I’ve never been an overly large fan of the way Apple’s designed their user interface–for the sighted, nevermind the blind. And don’t even get me started on typing with the thing–that’s an entry for after I’ve had sleep. But this evening’s adventure in interface navigation succeeded only in reinforcing the already enforced idea that such a thing would require a third hand. Making or answering calls? Awesome. I can, in a sort of pinch, manage that without putting everything else on pause–done that more than once. But if I wanted a make and receive calls device, it wouldn’t be made by Apple. I wanted a phone I could use. For on-the-fly whatever–email, texting, bouncing random passing thoughts off of my lately rarely used Twitter profile (I did once, when I had 5 minutes to not do anything), or just general reviewing of info while enroute somewhere potentially meaningful. I’m not feelin’ it with this device. Yeah, great, it talks without costing me an additional $100. Thanks for that, Apple–no, I mean it; my wallet thanks you. But where’s the rest of the plus?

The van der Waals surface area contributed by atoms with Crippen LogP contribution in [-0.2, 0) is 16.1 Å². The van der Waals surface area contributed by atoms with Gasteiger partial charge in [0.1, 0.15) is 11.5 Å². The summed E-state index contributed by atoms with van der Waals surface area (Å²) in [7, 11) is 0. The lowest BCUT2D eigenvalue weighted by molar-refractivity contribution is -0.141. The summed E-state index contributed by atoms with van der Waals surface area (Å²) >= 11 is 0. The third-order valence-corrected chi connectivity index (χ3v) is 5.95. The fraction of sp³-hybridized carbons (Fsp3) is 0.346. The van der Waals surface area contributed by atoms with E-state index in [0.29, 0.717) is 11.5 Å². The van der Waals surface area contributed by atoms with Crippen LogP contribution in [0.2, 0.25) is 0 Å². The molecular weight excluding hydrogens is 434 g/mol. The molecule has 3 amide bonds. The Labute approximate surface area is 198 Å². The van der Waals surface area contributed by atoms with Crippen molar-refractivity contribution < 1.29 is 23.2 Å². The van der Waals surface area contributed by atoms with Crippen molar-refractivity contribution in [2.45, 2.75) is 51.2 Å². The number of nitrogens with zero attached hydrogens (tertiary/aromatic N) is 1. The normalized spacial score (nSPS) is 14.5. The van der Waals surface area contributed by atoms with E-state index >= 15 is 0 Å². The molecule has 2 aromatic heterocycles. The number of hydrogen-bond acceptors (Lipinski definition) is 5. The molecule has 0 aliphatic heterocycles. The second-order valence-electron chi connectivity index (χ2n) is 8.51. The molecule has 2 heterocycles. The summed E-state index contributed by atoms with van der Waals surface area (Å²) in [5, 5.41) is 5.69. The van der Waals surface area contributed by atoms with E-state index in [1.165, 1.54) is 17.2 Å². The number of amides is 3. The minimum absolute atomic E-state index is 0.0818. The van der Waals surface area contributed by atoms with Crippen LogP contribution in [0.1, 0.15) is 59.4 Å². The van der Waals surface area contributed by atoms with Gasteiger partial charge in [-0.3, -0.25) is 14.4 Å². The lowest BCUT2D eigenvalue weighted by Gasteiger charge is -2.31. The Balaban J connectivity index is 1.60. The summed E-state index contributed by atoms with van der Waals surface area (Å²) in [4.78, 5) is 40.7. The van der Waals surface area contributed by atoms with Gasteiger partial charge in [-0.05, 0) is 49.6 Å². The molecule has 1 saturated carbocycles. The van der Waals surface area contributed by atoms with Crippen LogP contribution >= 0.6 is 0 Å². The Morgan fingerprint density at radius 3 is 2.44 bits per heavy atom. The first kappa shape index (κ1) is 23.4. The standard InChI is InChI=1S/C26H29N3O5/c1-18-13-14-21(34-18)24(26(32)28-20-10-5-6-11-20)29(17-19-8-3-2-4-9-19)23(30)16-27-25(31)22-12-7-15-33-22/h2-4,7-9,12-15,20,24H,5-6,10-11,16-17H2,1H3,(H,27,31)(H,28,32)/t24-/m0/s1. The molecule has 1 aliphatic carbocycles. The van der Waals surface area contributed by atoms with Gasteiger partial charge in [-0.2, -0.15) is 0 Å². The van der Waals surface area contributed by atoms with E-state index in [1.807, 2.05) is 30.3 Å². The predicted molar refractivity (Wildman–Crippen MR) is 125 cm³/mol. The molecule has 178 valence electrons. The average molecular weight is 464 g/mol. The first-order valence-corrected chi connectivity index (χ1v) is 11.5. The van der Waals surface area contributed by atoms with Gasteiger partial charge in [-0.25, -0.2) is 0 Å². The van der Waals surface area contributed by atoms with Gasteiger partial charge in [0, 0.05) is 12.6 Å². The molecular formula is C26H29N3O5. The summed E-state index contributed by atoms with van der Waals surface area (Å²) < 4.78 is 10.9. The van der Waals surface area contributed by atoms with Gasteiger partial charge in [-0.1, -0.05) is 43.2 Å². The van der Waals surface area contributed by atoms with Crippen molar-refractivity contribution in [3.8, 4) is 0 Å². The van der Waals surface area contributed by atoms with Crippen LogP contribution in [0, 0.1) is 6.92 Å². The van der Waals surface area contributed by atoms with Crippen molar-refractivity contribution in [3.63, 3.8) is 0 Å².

I like the iPhone–for a phone. I could get used to it for other things, with enough brain breakage–except that typing thing, but I’m investigating options. But I’m not in love with this iPhone. Nor, I think, will I ever be–not quite. It’s a device with potential. With the right kind of tweaking, there could be some reality to that potential. But for what it does? I’m not in love with it. For a thing that’s supposed to be the future of smartphones everywhere, that’s a small problem.